The death of Justice Ruth Bader Ginsburg has sparked a titanic political fight that could shape the future of US supreme court decisions on abortion rights, voting rights and other fundamental issues for a generation.
That fight could also determine the contours of American society for the next 30 to 40 years, given the central role the court plays in legislating on cultural, social and political issues.
The Senate confirmation battle to come will be a reminder of the influence the court wields within the US system of government and the impact it has on the lives of ordinary citizens.
Donald Trump has already appointed two supreme court justices – but both were conservatives replacing conservatives. If the president succeeds with a Ginsburg replacement it will fundamentally change the shape of the court, since it would replace a liberal with a conservative. This would deliver a handsome majority on the court and probably change American life in unprecedented ways.
The ability of the court to interpret legislation from abortion to voting rights and from racial segregation to LGBTQ+ issues means that a successful appointment would probably be Trump’s lasting legacy. Supreme court justices serve open-ended terms, impacting the country decades after any president leaves the White House.
Over the last century the court has played a fundamental role in reshaping US society. In 1954, it ruled that school segregation was unconstitutional. In 1973, its Roe v Wade decision legalised abortion. In 2015, it made same-sex marriage legal. To some, there have been decisions that have malign effects. In 2010, the court removed most restrictions on political spending by corporations. In 2013, it gutted voting rights protections in place since the civil rights era.
Such are the ways the court materially impacts the lives of US citizens. It is why the battle for Ginsburg’s replacement represents such a totemic fight for the future of America.
The 87-year-old led the liberal wing of America’s highest court which, technically, is meant to be apolitical. John Roberts, the chief justice, said in 2018: “We do not have Obama judges or Trump judges, Bush judges or Clinton judges.” But that principle has suffered years of erosion – if it ever held true.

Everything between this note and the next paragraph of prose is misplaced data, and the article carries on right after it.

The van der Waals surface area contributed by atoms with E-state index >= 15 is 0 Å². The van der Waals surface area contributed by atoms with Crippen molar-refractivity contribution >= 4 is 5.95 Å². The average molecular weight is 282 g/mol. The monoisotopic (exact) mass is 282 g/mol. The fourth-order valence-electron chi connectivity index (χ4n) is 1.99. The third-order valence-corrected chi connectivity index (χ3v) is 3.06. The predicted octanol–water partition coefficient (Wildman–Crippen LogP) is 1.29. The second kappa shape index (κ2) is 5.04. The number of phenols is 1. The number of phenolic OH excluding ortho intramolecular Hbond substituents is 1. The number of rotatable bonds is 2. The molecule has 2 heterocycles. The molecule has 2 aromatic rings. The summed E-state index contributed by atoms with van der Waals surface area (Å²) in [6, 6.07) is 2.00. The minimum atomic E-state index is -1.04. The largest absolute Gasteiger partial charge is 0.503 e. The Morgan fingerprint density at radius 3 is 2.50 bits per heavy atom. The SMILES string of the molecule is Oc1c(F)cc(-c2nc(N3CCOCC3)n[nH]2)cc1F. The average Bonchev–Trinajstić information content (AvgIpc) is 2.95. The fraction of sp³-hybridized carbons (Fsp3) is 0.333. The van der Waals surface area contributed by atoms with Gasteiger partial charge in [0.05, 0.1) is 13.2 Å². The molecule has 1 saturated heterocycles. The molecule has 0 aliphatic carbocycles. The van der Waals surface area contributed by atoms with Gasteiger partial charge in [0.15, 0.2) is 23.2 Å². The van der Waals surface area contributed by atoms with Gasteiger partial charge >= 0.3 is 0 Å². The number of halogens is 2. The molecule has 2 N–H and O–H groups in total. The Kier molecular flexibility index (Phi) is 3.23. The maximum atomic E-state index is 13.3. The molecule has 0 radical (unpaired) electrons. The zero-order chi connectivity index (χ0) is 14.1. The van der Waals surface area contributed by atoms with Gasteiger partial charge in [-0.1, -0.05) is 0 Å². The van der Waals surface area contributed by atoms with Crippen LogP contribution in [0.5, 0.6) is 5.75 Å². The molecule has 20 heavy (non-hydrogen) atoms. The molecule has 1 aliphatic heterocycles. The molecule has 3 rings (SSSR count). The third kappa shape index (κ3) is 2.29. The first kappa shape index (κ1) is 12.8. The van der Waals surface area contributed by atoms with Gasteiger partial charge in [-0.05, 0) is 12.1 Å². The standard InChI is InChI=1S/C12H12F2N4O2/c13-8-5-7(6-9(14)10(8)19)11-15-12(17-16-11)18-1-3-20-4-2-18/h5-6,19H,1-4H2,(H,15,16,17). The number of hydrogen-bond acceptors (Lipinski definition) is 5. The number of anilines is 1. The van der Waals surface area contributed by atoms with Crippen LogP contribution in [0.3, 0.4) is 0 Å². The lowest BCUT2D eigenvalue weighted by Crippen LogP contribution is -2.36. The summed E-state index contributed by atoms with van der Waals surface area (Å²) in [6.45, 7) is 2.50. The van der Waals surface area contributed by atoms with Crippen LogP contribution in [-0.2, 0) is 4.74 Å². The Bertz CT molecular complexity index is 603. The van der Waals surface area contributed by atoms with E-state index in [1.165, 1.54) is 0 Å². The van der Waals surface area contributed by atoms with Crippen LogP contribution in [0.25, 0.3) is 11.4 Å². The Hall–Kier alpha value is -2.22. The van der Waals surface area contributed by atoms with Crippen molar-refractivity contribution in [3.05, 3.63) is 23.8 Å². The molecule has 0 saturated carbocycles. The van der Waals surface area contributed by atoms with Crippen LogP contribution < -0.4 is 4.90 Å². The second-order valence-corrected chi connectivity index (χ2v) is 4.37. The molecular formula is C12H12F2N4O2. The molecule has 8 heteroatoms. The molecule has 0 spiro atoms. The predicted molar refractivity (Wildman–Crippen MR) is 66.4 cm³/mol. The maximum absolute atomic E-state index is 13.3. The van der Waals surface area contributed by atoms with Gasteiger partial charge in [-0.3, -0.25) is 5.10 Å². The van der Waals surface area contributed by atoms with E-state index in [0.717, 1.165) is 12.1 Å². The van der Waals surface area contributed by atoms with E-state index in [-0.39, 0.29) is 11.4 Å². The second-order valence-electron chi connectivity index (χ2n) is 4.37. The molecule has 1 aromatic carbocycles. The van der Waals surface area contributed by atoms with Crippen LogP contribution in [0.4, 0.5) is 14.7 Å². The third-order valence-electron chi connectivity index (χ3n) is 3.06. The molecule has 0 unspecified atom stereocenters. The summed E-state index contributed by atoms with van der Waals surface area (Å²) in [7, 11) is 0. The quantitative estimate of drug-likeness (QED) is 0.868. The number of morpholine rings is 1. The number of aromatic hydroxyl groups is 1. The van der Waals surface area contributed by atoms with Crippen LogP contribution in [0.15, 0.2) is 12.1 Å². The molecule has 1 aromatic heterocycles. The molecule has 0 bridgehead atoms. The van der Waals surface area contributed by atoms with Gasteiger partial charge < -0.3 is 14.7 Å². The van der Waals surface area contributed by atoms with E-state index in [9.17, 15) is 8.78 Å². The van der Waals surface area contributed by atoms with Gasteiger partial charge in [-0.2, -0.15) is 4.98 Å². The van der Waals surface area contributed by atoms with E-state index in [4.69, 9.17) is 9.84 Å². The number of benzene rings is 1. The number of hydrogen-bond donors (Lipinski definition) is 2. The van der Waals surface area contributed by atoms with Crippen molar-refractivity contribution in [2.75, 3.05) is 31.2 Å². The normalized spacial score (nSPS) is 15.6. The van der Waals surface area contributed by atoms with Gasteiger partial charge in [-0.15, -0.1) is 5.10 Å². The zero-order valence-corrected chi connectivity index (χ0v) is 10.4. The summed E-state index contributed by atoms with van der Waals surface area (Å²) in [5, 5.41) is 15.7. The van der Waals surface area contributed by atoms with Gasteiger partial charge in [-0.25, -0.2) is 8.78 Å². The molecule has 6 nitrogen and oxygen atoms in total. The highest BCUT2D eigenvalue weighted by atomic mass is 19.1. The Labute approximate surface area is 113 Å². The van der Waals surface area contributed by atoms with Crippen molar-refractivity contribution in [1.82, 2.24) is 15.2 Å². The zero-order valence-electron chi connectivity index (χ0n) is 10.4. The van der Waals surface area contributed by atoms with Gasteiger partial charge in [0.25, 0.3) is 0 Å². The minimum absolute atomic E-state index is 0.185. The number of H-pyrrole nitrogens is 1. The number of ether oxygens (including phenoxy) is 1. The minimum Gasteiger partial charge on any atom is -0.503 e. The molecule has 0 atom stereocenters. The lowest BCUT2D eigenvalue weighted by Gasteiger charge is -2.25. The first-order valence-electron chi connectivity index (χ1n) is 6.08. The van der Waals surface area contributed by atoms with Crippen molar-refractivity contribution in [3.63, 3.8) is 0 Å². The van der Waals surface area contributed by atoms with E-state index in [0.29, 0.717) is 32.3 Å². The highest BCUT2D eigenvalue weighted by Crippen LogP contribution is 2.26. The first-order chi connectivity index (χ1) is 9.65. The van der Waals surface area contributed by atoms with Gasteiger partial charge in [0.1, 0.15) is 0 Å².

Ginsburg’s death has struck the 2020 presidential election, already described as the most important in a lifetime, like a lightning bolt. It looks set to put the court at the centre of a category 5 hurricane of partisan brawling, political machinations – and profound uncertainty.
“I think the future is unwritten and anyone who tells you they know what’s going to happen is wrong,” said Chris Hayes, a host on the MSNBC network. “We are in utterly uncharted territory.”
The court is about to start a new term and can continue to function with eight justices although in the absence of Ginsburg, appointed by Bill Clinton in 1993, it has instantly been rendered more conservative.
Roberts has recently been the swing vote, usually siding with conservatives but sometimes with liberals, notably on decisions to uphold an important abortion precedent and protect so-called Dreamers (undocumented) from deportation. Now his influence may be diminished.
A week after the election, the court is due to hear a third challenge to Barack Obama’s signature healthcare law and consider the House of Representatives’ efforts to obtain secret grand-jury materials from special counsel Robert Mueller’s Russia investigation.
It is also possible that the court may be asked to rule on a disputed presidential election, just as it was in 2000 when it tilted 5-4 in favour of Republican George W Bush over Democrat Al Gore. Jim Sciutto, national security correspondent at CNN, tweeted: “A 5-3 conservative court may have some very big decisions to make about the upcoming election.”
Ginsburg’s empty seat is will be the latest monumental struggle in a country already shaken by the coronavirus pandemic and racial unrest. Like the bitterly divisive nomination of Justice Brett Kavanaugh in 2018, and like the election itself, both sides seem likely to portray victory for the other in existential terms.
Donald Trump has frequently touted his lifetime appointments of two conservatives to the supreme court, and 200 judges to lower courts, to rally supporters on the campaign trail. Earlier this month, just as in 2016, he unveiled a new list of prospective supreme court nominees. Despite Ginsburg’s parting message – “My most fervent wish is that I will not be replaced until a new president is installed” – he may decide to nominate one within days.
It would then be up to the Republican-controlled Senate to hold a confirmation hearing. On Friday night, Mitch McConnell, the majority leader, declared: “President Trump’s nominee will receive a vote on the floor of the United States Senate.”